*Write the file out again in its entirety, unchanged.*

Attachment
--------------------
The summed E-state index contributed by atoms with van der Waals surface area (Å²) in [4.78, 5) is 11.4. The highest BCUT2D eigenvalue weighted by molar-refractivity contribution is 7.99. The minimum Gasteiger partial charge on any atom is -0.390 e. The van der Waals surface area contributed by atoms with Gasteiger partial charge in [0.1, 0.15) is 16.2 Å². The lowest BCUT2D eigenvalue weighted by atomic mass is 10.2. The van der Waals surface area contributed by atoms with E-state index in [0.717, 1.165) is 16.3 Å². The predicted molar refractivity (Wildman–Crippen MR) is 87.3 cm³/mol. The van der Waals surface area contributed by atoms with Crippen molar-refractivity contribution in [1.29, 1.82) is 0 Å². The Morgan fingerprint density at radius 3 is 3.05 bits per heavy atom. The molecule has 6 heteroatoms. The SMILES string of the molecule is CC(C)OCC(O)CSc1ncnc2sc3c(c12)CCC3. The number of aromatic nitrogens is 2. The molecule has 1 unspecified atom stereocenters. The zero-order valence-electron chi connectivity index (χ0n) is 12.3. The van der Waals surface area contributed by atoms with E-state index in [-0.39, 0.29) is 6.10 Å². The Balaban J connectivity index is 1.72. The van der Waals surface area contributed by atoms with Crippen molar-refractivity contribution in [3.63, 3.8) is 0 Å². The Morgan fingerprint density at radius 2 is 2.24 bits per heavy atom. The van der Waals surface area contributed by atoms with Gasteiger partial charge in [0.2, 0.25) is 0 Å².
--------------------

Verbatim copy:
The summed E-state index contributed by atoms with van der Waals surface area (Å²) in [4.78, 5) is 11.4. The highest BCUT2D eigenvalue weighted by molar-refractivity contribution is 7.99. The minimum Gasteiger partial charge on any atom is -0.390 e. The van der Waals surface area contributed by atoms with Gasteiger partial charge in [0.1, 0.15) is 16.2 Å². The lowest BCUT2D eigenvalue weighted by atomic mass is 10.2. The van der Waals surface area contributed by atoms with E-state index in [0.717, 1.165) is 16.3 Å². The predicted molar refractivity (Wildman–Crippen MR) is 87.3 cm³/mol. The van der Waals surface area contributed by atoms with Crippen molar-refractivity contribution in [1.29, 1.82) is 0 Å². The Morgan fingerprint density at radius 3 is 3.05 bits per heavy atom. The molecule has 6 heteroatoms. The SMILES string of the molecule is CC(C)OCC(O)CSc1ncnc2sc3c(c12)CCC3. The number of aromatic nitrogens is 2. The molecule has 1 unspecified atom stereocenters. The zero-order valence-electron chi connectivity index (χ0n) is 12.3. The van der Waals surface area contributed by atoms with E-state index in [-0.39, 0.29) is 6.10 Å². The Balaban J connectivity index is 1.72. The van der Waals surface area contributed by atoms with Crippen molar-refractivity contribution in [3.63, 3.8) is 0 Å². The Morgan fingerprint density at radius 2 is 2.24 bits per heavy atom. The van der Waals surface area contributed by atoms with Gasteiger partial charge in [0.2, 0.25) is 0 Å².